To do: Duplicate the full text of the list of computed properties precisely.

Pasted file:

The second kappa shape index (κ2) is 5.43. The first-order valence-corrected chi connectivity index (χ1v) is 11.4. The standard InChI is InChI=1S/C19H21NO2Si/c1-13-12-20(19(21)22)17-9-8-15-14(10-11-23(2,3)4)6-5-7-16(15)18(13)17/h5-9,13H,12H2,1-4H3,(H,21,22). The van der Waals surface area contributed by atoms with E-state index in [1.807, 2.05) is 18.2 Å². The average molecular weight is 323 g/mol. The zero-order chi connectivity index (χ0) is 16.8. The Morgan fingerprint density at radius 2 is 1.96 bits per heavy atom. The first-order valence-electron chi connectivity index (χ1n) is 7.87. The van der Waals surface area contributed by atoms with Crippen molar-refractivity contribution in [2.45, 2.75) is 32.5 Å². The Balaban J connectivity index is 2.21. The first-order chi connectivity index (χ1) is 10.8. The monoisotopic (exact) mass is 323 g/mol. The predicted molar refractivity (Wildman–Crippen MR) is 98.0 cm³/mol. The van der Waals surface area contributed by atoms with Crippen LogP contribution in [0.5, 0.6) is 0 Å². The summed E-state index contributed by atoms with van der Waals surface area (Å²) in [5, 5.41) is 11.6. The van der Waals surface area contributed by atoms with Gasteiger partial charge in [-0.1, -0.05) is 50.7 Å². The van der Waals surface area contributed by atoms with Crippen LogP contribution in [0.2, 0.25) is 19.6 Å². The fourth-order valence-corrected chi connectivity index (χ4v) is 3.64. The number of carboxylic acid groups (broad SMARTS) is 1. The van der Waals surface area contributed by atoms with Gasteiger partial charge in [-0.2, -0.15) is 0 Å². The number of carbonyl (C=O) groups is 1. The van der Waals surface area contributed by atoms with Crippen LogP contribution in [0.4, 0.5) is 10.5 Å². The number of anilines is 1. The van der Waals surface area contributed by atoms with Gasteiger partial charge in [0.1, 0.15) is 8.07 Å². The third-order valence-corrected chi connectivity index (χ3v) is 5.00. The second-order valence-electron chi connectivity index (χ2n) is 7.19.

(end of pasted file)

The second kappa shape index (κ2) is 5.43. The first-order valence-corrected chi connectivity index (χ1v) is 11.4. The standard InChI is InChI=1S/C19H21NO2Si/c1-13-12-20(19(21)22)17-9-8-15-14(10-11-23(2,3)4)6-5-7-16(15)18(13)17/h5-9,13H,12H2,1-4H3,(H,21,22). The van der Waals surface area contributed by atoms with E-state index in [1.807, 2.05) is 18.2 Å². The average molecular weight is 323 g/mol. The zero-order chi connectivity index (χ0) is 16.8. The Morgan fingerprint density at radius 2 is 1.96 bits per heavy atom. The first-order valence-electron chi connectivity index (χ1n) is 7.87. The van der Waals surface area contributed by atoms with Crippen molar-refractivity contribution in [2.45, 2.75) is 32.5 Å². The Balaban J connectivity index is 2.21. The first-order chi connectivity index (χ1) is 10.8. The monoisotopic (exact) mass is 323 g/mol. The predicted molar refractivity (Wildman–Crippen MR) is 98.0 cm³/mol. The van der Waals surface area contributed by atoms with Crippen LogP contribution in [0.5, 0.6) is 0 Å². The summed E-state index contributed by atoms with van der Waals surface area (Å²) in [5, 5.41) is 11.6. The van der Waals surface area contributed by atoms with Gasteiger partial charge in [-0.1, -0.05) is 50.7 Å². The van der Waals surface area contributed by atoms with Crippen LogP contribution in [0.2, 0.25) is 19.6 Å². The fourth-order valence-corrected chi connectivity index (χ4v) is 3.64. The number of carboxylic acid groups (broad SMARTS) is 1. The van der Waals surface area contributed by atoms with Gasteiger partial charge in [-0.2, -0.15) is 0 Å². The number of carbonyl (C=O) groups is 1. The van der Waals surface area contributed by atoms with Crippen LogP contribution in [0.4, 0.5) is 10.5 Å². The number of anilines is 1. The van der Waals surface area contributed by atoms with Gasteiger partial charge in [0.1, 0.15) is 8.07 Å². The third-order valence-corrected chi connectivity index (χ3v) is 5.00. The second-order valence-electron chi connectivity index (χ2n) is 7.19.